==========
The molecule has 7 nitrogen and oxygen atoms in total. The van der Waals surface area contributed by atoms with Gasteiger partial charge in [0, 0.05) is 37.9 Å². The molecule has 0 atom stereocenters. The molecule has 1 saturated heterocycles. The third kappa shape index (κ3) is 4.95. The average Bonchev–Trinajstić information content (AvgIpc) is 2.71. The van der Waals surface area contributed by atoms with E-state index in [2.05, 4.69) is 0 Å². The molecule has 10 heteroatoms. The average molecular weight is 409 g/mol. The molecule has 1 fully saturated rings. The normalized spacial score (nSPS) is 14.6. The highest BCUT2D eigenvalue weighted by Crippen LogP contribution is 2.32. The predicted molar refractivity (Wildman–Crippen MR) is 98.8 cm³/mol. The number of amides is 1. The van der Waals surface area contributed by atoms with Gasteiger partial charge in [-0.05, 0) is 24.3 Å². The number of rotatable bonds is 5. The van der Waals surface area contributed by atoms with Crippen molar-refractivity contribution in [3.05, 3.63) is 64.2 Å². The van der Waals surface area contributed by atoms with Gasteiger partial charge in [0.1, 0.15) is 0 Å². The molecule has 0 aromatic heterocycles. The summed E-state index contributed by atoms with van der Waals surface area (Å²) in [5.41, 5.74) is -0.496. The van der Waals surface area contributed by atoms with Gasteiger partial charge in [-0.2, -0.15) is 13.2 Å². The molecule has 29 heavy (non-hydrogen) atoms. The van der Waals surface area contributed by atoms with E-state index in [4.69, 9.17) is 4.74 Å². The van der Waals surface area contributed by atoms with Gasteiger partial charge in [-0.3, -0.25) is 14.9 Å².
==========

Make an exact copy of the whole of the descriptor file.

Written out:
The molecule has 7 nitrogen and oxygen atoms in total. The van der Waals surface area contributed by atoms with Gasteiger partial charge in [0, 0.05) is 37.9 Å². The molecule has 0 atom stereocenters. The molecule has 1 saturated heterocycles. The third kappa shape index (κ3) is 4.95. The average Bonchev–Trinajstić information content (AvgIpc) is 2.71. The van der Waals surface area contributed by atoms with E-state index in [2.05, 4.69) is 0 Å². The molecule has 10 heteroatoms. The average molecular weight is 409 g/mol. The molecule has 1 fully saturated rings. The normalized spacial score (nSPS) is 14.6. The highest BCUT2D eigenvalue weighted by Crippen LogP contribution is 2.32. The predicted molar refractivity (Wildman–Crippen MR) is 98.8 cm³/mol. The number of amides is 1. The van der Waals surface area contributed by atoms with Gasteiger partial charge in [-0.05, 0) is 24.3 Å². The number of rotatable bonds is 5. The van der Waals surface area contributed by atoms with Crippen molar-refractivity contribution in [3.05, 3.63) is 64.2 Å². The van der Waals surface area contributed by atoms with Gasteiger partial charge in [0.1, 0.15) is 0 Å². The molecule has 0 aromatic heterocycles. The summed E-state index contributed by atoms with van der Waals surface area (Å²) in [5.41, 5.74) is -0.496. The van der Waals surface area contributed by atoms with Gasteiger partial charge in [-0.2, -0.15) is 13.2 Å². The molecule has 29 heavy (non-hydrogen) atoms. The van der Waals surface area contributed by atoms with E-state index in [4.69, 9.17) is 4.74 Å². The van der Waals surface area contributed by atoms with Gasteiger partial charge in [-0.3, -0.25) is 14.9 Å².